Discovery in an IPR proceeding is limited compared to district court litigation in order to focus the proceedings and promote speed and efficiency. The PTAB Practice Guide and 37 C.F.R 42.51 provide for three types of discovery: mandatory initial disclosures, routine discovery, and additional discovery. Parties can agree to additional discovery, but absent agreement a party may file a motion for additional discovery. 37 C.F.R. 42.51(b)(2).
A party seeking additional discovery in an IPR must show that the additional discovery is “necessary in the interest of justice.” Id. The factors the PTAB considers in deciding a request for additional discovery are set forth in Garmin Int’l Inc. v. Cuozzo Speed Techs. LLC, IPR2012-00001, Paper 26, 6-7 (PTAB Mar. 5, 2013). We discussed the Garmin factors on the PTAB Litigation blog here.
In Bestway (USA), Inc. v. Intex Marketing Ltd., Case IPR2020-01405, Paper 30 (April 23, 2021) the PTAB denied Patent Owner’s motion for additional discovery relating to evidence of secondary considerations of non-obviousness.
Patent Owner and Petitioner both sell air mattresses. In parallel litigation, Patent Owner accused Petitioner’s products of infringing certain claims of the challenged patent. Patent Owner sought additional discovery consisting of nine requests for production focused on objective indicia of non-obviousness related to evidence of commercial success and industry praise of Petitioner’s products. Patent Owner’s motion focused on Garmin factors 1, 3, and 5.
Arguing factor 1, Patent Owner pointed to Petitioner’s product advertising that highlighted claimed features. According to Patent Owner, Petitioner’s products and the asserted claims were coextensive and the success of Petitioner’s products was due to the patented invention. Further, evidence of consumer praise for Petitioner’s products meant that it might have received similar praise from others in the industry that Petitioner did not publicize. Based on the foregoing, Patent Owner asserted that it was likely to discover non-public evidence of commercial success and industry praise.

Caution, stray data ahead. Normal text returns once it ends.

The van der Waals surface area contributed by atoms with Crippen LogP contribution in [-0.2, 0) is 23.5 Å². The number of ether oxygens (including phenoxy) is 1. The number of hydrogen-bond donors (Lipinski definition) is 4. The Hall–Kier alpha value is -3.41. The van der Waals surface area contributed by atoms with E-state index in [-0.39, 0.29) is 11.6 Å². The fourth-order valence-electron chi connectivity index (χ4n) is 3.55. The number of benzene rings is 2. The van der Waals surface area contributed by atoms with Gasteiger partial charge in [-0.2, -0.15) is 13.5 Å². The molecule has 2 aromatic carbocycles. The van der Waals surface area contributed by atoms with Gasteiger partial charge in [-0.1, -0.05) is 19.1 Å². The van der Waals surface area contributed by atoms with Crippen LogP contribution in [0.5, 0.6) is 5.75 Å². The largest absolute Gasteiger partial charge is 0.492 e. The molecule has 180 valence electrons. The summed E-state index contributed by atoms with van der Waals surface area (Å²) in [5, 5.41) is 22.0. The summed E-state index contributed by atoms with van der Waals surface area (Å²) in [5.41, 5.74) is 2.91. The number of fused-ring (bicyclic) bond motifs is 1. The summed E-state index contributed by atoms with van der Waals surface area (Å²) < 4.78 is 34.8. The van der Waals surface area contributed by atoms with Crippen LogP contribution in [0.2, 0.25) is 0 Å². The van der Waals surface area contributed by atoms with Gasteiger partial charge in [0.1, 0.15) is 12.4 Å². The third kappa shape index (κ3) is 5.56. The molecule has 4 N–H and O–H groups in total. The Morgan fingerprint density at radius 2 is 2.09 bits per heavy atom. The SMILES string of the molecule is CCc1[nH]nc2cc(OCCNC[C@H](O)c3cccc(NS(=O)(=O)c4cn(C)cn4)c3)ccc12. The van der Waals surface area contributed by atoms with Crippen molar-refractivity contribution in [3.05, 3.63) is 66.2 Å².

Conversely, Petitioner argued that the alleged infringing products could not be coextensive with the asserted claims because Patent Owner alleged the same products infringe two separate patents and the products are marked with Petitioner’s own patents. Further, that pseudo-anonymous praise from customers is not indicative of industry praise, and, even if it was, that fails to show that Petitioner possesses any non-public industry praise.
With respect to factor 3, Patent Owner contended that because it was seeking only non-public information on commercial success and industry praise it could not generate this information without discovery. Petitioner argued that the relevant inquiry is not whether an opposing party has non-public information, but whether “equivalent” information is unavailable. Patent Owner and Petitioner are competitors in the same industry. Petitioner argued that Patent Owner could presumably access the same industry publications and could perform a market analysis of Petitioner’s products.